Gold Cup: Stunning Martinique loss means quarters may be out of reach for rebuilding Canada

PASADENA, Calif. – It was already going to be a tough ask for the Canadian team to advance to the quarterfinals of the 2013 CONCACAF Gold Cup, but after yet another setback for the program, it might just be impossible. It’s certainly improbable.

Sunday’s game at the Rose Bowl against Martinique was Canada’s best chance at three points, but after being thoroughly outplayed by the tiny French department and conceding a the game-winning goal in the final seconds of extra time, the remaining two fixtures against Mexico and Panama become all the more daunting.

With the team’s confidence likely as low as it can be, they’ll have to work some kind of miracle to pick themselves up and challenge Mexico, who lost 2-1 to Panama in their group opener, on Thursday in Seattle.

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“We know it’s a difficult game, but if any Canadian player needs motivating to play against the top country in CONCACAF, then there’s something fiercely wrong with them,” interim head coach Colin Miller said in his postgame press conference. “So I’m hoping just the fact that it’s a big fixture against Mexico, a powerhouse in CONCACAF, that we have motivation from the guys to pick themselves up.”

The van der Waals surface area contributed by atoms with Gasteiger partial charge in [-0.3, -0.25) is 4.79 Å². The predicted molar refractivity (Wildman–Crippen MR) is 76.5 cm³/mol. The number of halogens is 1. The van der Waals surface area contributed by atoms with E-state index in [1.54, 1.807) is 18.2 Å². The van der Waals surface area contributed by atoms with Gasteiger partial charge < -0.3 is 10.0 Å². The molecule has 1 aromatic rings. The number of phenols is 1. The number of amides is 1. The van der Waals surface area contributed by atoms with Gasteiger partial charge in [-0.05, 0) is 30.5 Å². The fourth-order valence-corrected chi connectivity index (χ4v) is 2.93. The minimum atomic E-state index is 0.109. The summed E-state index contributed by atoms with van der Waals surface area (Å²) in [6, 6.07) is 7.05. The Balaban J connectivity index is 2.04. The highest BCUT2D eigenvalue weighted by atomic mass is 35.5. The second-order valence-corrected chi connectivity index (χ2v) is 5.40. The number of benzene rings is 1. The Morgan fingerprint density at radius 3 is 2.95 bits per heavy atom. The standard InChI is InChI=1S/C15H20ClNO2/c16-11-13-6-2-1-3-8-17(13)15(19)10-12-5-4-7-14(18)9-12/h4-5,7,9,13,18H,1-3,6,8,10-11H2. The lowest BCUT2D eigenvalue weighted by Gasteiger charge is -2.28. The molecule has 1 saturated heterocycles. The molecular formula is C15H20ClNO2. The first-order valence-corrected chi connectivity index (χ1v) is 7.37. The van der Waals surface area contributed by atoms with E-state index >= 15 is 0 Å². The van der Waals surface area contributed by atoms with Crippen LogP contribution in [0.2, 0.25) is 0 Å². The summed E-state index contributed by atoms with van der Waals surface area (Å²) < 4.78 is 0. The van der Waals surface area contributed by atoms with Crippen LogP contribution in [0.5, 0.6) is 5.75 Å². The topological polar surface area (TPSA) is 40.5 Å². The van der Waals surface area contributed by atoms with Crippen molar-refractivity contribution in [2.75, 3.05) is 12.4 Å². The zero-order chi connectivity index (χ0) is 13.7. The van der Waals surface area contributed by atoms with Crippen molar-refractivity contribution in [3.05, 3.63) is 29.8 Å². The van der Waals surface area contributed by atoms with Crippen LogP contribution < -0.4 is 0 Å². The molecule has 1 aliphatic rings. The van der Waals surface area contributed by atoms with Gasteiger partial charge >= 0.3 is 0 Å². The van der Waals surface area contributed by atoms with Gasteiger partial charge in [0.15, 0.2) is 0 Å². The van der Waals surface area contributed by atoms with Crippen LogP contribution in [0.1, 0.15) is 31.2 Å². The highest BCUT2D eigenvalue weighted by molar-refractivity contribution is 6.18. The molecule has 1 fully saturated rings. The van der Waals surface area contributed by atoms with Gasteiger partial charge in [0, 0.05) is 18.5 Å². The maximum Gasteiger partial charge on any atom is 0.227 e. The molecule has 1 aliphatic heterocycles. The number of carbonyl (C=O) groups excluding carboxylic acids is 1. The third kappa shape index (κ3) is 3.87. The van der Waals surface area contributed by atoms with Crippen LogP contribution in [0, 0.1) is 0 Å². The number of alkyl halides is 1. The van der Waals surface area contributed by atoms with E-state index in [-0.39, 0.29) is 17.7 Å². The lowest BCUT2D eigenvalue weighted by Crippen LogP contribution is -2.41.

"Canada is rebuilding" has been the mantra of this team ever since their spectacular elimination from World Cup qualifying last year, but with a lack of depth in many positions, it’s becoming clear just what a mammoth task lies ahead for the program.

Miller’s job will be done after this tournament as Benito Floro takes over, but as someone who’s worn the jersey for Canada and has come through the ranks himself, Miller cares deeply about where the national team goes from here.

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“What happened today was not because of what happened over the last week to 10 days. This is a combination of a lot of different things going on for years in Canada,” he said. “This is a massive rebuilding process at the moment. It will be some time before we get to fix it.”

If 8-1 to Honduras was the lowest point in the program’s recent history, the loss to Martinique may not be far off. But unlike last October, Canada do have a chance at redemption on Thursday in Seattle to at least show the players are willing to fight.

“I’m not expecting miracles by any stretch, but I think that for spells we did well this afternoon in possession without being too penetrating if you like,” Miller said. “But we have to be better against Mexico.”